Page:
41
votes
5answers
11k views

Why can we say 'an American' but not 'a British'?

I am confused with the use of an indefinite article in front of British or Chinese. To my understanding, we can place an indefinite article in front of any “countable noun”. So, we can say a cup and ...
0
votes
1answer
102 views

“Technology” vs. “a technology”

(Company) develops transactional data technology that aggregates information for payment service providers and merchants. or (Company) develops a transactional data technology that ...
7
votes
1answer
238 views

“You're too clever a man”

You're too clever a man to imagine this. The above sentence was said by George Galloway, a man of excellent rhetorical skills. Since he said it, I doubt it's wrong, grammatically. But, I wonder ...
1
vote
2answers
171 views

“White” vs. “a white” vs. “a white person”

Should I say that "Will is white" or "Will is a white" or "Will is a white person" to refer to his race? Also, is it considered acceptable to say someone is black or white in a college paper?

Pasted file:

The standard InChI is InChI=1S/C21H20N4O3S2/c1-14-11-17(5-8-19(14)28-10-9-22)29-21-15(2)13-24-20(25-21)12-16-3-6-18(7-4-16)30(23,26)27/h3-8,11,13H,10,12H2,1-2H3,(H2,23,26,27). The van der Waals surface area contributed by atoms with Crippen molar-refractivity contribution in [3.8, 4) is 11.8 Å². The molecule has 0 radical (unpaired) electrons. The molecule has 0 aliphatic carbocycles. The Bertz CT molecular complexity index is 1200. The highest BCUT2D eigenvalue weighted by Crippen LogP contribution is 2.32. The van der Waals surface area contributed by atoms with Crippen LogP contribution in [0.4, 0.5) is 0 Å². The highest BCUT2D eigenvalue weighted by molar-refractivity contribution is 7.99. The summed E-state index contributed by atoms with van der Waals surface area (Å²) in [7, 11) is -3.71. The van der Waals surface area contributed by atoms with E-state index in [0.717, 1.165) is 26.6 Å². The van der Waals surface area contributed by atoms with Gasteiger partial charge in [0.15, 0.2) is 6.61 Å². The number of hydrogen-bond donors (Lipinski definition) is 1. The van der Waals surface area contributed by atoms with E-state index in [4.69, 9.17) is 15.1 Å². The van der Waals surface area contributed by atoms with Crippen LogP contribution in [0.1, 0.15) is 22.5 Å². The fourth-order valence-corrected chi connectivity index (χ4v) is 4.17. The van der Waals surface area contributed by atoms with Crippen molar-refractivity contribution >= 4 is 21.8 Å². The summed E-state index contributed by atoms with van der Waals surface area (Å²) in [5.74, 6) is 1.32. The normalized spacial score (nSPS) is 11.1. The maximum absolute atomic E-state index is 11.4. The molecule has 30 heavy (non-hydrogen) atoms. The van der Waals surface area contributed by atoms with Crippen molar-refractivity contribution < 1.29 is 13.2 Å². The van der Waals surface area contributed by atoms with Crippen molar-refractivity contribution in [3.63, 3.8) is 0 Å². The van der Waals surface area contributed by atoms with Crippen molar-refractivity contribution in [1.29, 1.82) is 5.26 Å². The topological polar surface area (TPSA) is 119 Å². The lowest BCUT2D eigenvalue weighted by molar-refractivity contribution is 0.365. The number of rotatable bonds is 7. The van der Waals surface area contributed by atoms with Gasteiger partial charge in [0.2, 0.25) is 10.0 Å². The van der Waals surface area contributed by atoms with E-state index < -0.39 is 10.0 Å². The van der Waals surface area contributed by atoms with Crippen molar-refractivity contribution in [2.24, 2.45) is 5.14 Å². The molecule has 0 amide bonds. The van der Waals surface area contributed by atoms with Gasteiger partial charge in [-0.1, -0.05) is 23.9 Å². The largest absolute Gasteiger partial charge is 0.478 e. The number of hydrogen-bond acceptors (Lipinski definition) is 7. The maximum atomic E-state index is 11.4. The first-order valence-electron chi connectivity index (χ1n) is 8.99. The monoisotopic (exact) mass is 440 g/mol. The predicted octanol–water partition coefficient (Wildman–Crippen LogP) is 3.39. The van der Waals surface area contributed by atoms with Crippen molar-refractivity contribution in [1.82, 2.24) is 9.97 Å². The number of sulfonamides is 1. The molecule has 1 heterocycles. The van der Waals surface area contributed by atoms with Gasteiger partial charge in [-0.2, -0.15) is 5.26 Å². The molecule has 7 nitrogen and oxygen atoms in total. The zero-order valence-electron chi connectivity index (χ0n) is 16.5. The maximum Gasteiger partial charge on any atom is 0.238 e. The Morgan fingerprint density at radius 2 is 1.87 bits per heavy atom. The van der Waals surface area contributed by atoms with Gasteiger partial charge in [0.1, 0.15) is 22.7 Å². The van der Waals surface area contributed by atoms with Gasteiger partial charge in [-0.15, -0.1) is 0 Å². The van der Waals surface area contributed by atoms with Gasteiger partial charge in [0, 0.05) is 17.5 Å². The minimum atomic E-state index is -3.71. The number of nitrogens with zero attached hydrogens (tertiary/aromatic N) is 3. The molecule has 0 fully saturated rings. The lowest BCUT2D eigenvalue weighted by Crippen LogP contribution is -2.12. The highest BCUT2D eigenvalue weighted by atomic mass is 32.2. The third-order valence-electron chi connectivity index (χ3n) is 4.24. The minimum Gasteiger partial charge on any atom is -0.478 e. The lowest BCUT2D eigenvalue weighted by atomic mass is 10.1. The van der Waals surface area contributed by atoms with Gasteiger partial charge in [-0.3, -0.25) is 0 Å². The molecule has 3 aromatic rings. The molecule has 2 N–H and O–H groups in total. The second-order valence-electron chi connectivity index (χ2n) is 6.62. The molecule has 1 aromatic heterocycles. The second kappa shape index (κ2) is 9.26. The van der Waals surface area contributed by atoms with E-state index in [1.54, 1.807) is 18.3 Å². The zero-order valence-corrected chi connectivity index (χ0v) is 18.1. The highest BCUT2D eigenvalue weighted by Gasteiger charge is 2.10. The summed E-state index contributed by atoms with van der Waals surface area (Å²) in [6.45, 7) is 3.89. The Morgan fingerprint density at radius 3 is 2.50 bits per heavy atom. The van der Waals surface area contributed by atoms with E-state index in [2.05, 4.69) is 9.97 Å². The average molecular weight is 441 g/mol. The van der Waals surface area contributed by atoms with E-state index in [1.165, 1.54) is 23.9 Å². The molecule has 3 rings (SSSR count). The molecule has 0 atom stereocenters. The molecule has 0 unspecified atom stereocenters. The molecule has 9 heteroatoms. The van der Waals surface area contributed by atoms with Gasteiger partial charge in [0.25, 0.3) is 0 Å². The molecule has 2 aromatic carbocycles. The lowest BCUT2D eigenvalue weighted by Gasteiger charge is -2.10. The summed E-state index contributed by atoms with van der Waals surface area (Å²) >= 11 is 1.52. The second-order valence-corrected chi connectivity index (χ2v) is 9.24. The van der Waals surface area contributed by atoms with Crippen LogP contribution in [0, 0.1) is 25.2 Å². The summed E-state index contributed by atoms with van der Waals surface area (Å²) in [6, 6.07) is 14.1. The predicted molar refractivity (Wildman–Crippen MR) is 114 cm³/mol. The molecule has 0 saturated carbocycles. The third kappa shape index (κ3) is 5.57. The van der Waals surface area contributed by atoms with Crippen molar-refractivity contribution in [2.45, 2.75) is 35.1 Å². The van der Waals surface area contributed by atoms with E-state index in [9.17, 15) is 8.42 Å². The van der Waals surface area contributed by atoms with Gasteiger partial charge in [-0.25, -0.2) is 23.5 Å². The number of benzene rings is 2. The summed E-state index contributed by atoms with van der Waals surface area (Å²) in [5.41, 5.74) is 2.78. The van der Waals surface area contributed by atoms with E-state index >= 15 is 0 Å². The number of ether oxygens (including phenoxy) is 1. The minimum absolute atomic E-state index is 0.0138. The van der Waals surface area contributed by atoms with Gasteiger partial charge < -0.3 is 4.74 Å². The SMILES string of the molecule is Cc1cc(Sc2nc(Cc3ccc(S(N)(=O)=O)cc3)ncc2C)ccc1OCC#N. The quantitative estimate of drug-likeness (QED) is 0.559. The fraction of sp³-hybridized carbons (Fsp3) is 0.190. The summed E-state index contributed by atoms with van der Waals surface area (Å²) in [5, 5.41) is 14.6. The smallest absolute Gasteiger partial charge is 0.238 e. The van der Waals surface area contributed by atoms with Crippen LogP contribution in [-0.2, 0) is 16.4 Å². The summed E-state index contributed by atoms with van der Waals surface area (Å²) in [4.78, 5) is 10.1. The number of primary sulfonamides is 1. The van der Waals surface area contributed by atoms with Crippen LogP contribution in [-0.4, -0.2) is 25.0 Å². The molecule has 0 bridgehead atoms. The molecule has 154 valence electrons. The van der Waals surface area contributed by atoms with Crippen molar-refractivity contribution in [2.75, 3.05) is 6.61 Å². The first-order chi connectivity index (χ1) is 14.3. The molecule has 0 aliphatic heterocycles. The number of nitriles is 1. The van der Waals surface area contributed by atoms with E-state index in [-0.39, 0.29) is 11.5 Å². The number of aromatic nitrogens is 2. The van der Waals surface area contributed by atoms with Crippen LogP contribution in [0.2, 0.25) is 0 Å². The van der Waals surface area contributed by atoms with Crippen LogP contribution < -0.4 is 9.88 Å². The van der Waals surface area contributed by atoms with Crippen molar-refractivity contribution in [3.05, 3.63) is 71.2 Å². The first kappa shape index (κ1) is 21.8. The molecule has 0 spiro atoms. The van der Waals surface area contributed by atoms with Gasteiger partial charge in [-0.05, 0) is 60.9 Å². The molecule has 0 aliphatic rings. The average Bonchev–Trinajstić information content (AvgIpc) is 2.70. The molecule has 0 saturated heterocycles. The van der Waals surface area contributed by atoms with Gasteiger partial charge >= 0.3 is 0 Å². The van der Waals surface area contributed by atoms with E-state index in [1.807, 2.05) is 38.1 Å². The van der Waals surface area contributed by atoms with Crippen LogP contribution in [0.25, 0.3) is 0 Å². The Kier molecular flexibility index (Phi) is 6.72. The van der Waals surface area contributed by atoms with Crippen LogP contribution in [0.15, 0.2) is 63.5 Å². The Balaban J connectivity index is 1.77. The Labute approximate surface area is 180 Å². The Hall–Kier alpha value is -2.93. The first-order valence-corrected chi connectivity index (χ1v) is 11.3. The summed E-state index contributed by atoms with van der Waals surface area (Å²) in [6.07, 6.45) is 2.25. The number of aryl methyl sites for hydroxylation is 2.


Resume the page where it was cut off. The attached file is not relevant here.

0
votes
2answers
1k views

When to use inverted word-order like “great an option”? [closed]

I heard this in a movie yesterday: That is great an option! Why didn't he say: That is a great option! How does grammar desribe such inverted phrases? Where should I use this inverted ...
5
votes
2answers
528 views

Indefinite Article Preceding Noun “Wind”

It's common to say "a gentle wind", but is it OK to say "a wind"? I just noticed that there's a novel named "A Wind in the Door", in which case I guess "A" could be used here due to the modifying "in ...
20
votes
2answers
1k views

Why don't we use the indefinite article with 'software'?

Generally, one doesn't use the indefinite article with a noun because it's plural, but sometimes you get nouns where, for some reason, the indefinite article isn't used even though the noun is ...